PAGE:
Singapore executes 2 despite opposition to death penalty


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Singapore executed a Malaysian and a Singaporean citizen for smuggling drugs to the city-state on Thursday.

Kalwant Singh, a 32-year-old from Malaysia, and Norasharee Gou, from Singapore, were both convicted in the same case in 2016 for trafficking heroin into Singapore.

Singh launched a last appeal Wednesday, with his lawyers arguing that he provided authorities with information that helped them arrest an alleged drug smuggler.

But a three-judge panel dismissed the appeal, saying officials did not use any of Singh’s information to arrest a key suspect.

Kirsten Han, a prominent Singaporean human rights activist, told the AFP news agency that Singh’s sister had been given the death certificate and that Gou’s family had taken his human remains to a mosque.

Singapore executes more people, despite mounting pressure

Singapore’s tough death penalty code drew international attention after authorities executed a mentally disabled man this April for bringing a small amount of heroin to the country in 2009.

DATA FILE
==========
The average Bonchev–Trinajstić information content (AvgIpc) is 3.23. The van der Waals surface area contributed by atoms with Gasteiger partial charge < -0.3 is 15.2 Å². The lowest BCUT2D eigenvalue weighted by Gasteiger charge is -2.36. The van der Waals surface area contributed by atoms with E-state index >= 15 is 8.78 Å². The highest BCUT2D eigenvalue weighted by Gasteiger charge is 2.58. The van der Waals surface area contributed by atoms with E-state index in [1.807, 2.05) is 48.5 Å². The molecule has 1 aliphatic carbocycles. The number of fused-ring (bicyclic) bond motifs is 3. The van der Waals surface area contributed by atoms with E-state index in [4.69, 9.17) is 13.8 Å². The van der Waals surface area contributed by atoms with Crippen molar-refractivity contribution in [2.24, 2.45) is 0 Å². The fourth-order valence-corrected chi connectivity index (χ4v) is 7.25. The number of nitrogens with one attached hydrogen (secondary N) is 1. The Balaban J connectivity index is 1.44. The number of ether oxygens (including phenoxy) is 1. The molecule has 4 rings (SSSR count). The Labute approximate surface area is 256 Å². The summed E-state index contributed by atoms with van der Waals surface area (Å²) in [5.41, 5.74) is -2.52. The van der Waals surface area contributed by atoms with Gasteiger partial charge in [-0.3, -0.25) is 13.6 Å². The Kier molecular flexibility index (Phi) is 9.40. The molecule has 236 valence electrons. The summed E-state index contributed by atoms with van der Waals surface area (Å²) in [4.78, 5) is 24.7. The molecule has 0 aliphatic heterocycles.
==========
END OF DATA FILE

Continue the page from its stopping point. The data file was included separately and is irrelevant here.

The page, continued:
His case drew international attention as the European Union and celebrities like Richard Branson called on Singapore to commute his sentence to a non-capital punishment.

But Singapore defended its decision, saying the man had been given a fair trial.

A total of four people have been executed in Singapore since March, which is when authorities resumed the death penalty after a two-year hiatus because of the pandemic. 

Human rights group Amnesty International condemned the executions Thursday, saying they were a “blatant violation of human rights.”

“We urge the Singaporean authorities to immediately stop this latest wave of hangings and impose a moratorium on executions as a step towards ending this shameful and inhuman punishment,” Emerlynne Gill, Amnesty’s deputy regional director for research in Southeast Asia, said in a statement.

The organization said that Singapore remains an outlier when it came to executing people for drug-related offenses, saying it was just one of four countries known to have done so in recent years.

Singapore has repeatedly defended the death penalty by saying the law was needed to keep people safe, though critics have alleged that strict punishment has done little to deter drug traffickers.

rm/fb (AP, AFP)


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